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State of Denial

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Descripción

"Insurgents and terrorists retain the resources and capabilities to sustain and even increase current level of violence through the next year." This was the secret Pentagon assessment sent to the White House in May 2006. The forecast of a more violent 2007 in Iraq contradicted the repeated optimistic statements of President Bush, including one, two days earlier, when he said we were at a "turning point" that history would mark as the time "the forces of terror began their long retreat."

State of Denial examines how the Bush administration avoided telling the truth about Iraq to the public, to Congress, and often to themselves. Two days after the May report, the Pentagon told Congress, in a report required by law, that the "appeal and motivation for continued violent action will begin to wane in early 2007."

In this detailed inside story of a war-torn White House, Bob Woodward reveals how White House Chief of Staff Andrew Card, with the indirect support of other high officials, tried for 18 months to get Defense Secretary Donald Rumsfeld replaced. The president and Vice President Cheney refused. At the beginning of Bush's second term, Stephen Hadley, who replaced Condoleezza Rice as national security adviser, gave the administration a "D minus" on implementing its policies. A SECRET report to the new Secretary of State Rice from her counselor stated that, nearly two years after the invasion, Iraq was a "failed state."

State of Denial reveals that at the urging of Vice President Cheney and Rumsfeld, the most frequent outside visitor and Iraq adviser to President Bush is former Secretary of State Henry Kissinger, who, haunted still by the loss in Vietnam, emerges as a hidden and potent voice.

Woodward reveals that the secretary of defense himself believes that the system of coordination among departments and agencies is broken, and in a SECRET May 1, 2006, memo, Rumsfeld stated, "the current system of government makes competence next to impossible."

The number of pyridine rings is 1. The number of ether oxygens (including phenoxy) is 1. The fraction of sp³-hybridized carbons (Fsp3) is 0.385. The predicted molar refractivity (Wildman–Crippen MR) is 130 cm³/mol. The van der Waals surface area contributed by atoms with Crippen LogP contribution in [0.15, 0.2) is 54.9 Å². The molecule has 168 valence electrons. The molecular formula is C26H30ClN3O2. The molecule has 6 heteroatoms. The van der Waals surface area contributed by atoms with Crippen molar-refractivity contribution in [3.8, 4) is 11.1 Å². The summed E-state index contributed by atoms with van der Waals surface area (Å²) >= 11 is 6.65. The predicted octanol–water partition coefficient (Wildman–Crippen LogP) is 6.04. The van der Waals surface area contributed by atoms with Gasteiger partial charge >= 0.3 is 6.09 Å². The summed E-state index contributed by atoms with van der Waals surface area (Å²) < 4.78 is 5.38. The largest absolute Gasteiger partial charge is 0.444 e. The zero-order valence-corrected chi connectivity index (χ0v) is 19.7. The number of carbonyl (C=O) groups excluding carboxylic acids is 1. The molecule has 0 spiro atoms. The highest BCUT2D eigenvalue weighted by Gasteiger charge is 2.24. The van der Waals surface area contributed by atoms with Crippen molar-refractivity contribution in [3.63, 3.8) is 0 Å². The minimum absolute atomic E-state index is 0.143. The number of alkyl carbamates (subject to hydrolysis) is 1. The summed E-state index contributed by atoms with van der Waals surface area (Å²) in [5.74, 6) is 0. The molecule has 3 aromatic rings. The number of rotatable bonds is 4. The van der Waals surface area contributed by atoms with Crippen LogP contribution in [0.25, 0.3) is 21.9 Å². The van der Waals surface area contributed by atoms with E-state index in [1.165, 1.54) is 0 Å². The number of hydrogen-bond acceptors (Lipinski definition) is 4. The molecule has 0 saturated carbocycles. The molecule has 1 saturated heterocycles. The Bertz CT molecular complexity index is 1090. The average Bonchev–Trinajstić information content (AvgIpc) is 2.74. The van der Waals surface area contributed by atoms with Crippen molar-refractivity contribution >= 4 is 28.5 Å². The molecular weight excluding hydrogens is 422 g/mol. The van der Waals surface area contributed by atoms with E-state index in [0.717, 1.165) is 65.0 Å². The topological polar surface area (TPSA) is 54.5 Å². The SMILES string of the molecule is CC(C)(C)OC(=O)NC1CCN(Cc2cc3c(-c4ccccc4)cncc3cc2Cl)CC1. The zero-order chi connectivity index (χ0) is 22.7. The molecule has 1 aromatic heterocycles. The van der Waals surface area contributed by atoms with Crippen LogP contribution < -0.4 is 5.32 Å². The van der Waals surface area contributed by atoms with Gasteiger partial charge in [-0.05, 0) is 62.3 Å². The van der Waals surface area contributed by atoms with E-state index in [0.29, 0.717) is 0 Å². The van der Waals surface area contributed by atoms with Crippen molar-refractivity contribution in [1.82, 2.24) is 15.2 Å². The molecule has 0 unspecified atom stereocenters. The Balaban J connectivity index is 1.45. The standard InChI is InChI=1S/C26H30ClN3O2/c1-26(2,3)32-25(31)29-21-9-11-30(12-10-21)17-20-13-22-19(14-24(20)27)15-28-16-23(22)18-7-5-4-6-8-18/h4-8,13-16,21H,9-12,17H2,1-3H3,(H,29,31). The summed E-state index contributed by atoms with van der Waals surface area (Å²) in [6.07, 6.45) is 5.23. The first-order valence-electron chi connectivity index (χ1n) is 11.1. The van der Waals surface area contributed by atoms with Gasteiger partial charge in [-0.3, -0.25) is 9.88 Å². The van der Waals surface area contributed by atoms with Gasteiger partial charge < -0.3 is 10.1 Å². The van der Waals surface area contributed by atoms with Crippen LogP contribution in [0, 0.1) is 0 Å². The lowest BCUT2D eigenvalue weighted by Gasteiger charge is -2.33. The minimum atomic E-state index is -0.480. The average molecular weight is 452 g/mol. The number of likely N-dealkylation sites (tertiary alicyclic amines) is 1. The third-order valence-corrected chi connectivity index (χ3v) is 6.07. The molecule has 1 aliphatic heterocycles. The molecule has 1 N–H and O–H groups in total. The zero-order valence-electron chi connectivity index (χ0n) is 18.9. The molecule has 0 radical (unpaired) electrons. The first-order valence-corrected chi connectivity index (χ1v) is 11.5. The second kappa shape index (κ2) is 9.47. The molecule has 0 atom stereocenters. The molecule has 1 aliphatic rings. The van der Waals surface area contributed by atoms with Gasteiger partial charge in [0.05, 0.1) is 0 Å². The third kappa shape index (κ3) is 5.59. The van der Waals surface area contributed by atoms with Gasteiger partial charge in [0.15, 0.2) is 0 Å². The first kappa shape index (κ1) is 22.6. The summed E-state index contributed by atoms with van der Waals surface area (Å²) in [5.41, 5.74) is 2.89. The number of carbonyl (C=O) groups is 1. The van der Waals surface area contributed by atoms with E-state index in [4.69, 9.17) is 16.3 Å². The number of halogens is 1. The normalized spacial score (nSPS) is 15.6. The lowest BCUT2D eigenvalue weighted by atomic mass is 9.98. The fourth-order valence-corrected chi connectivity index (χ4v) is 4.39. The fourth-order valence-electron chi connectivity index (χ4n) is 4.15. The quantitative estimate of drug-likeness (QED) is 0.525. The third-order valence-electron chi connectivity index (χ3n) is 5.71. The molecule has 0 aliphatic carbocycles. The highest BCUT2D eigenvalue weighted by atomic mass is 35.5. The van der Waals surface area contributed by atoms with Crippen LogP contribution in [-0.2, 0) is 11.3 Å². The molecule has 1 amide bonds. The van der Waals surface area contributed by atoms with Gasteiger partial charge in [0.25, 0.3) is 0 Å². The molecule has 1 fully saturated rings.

State of Denial answers the core questions: What happened after the invasion of Iraq? Why? How does Bush make decisions and manage a war that he chose to define his presidency? And is there an achievable plan for victory?

Bob Woodward's third book on President Bush is a sweeping narrative -- from the first days George W. Bush thought seriously about running for president through the recruitment of his national security team, the war in Afghanistan, the invasion and occupation of Iraq, and the struggle for political survival in the second term.

After more than three decades of reporting on national security decision making -- including his two #1 national bestsellers on the wars in Afghanistan and Iraq, Bush at War (2002) and Plan of Attack (2004) -- Woodward provides the fullest account, and explanation, of the road Bush, Cheney, Rumsfeld, Rice and the White House staff have walked.

De Publishers Weekly

01/10/2006 – If there ever was a crystalline indictment of a president's wartime decisions, this is it. In the third volume exploring the political carnage and bureaucratic infighting prompted by the September 11 attacks, legendary investigative journalist Woodward (Bush at War, Plan of Attack) dissects the Bush administration's conduct of the war in Iraq. The picture isn't a pretty one, and Woodward's disarming, matter-of-fact prose makes his page-turning account more powerful still. The incompetence and arrogance on display in the highest levels of the executive branch is as stunning-and as unsettling-as the dismay voiced by civilians and soldiers who endeavor and fail to open the administration's eyes to the failures in Iraq, from the complex security challenges to simple logistical matters like securing sufficient translators. Unable to manage the war they unleashed, the principals-President George W. Bush, Vice President Dick Cheney, Secretary of Defense Donald Rumsfeld and national security advisor, later Secretary of State, Condoleezza Rice-fare poorly here. Many of the charges are familiar-the president lacks inquisitiveness, the vice president is obsessed with WMD, Rice is "the worst security advisor in modern times"-but gel anew in the light of Woodward's explication. The breakout star of this disturbing spectacle is Rumsfeld, who presides over the conflict with a supreme self confidence that literally leaves Woodward at a loss for words. If journalism is the first page of history, then Woodward's opus will be required reading for any would-be historians of the time.
State of Denial
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  • 12,99 €
  • Disponible en iPhone, iPad, iPod touch y Mac.
  • Categoría: Historia
  • Publicación: 02/10/2006
  • Editorial: Simon & Schuster
  • Páginas impresas: 480 páginas
  • Idioma: Inglés
  • Requisitos: Para ver este libro, debes tener un dispositivo iOS con iBooks 1.3.1 (o posterior) y iOS 4.3.3 (o posterior), o un Mac con iBooks 1.0 (o posterior) y OS X 10.9 (o posterior).

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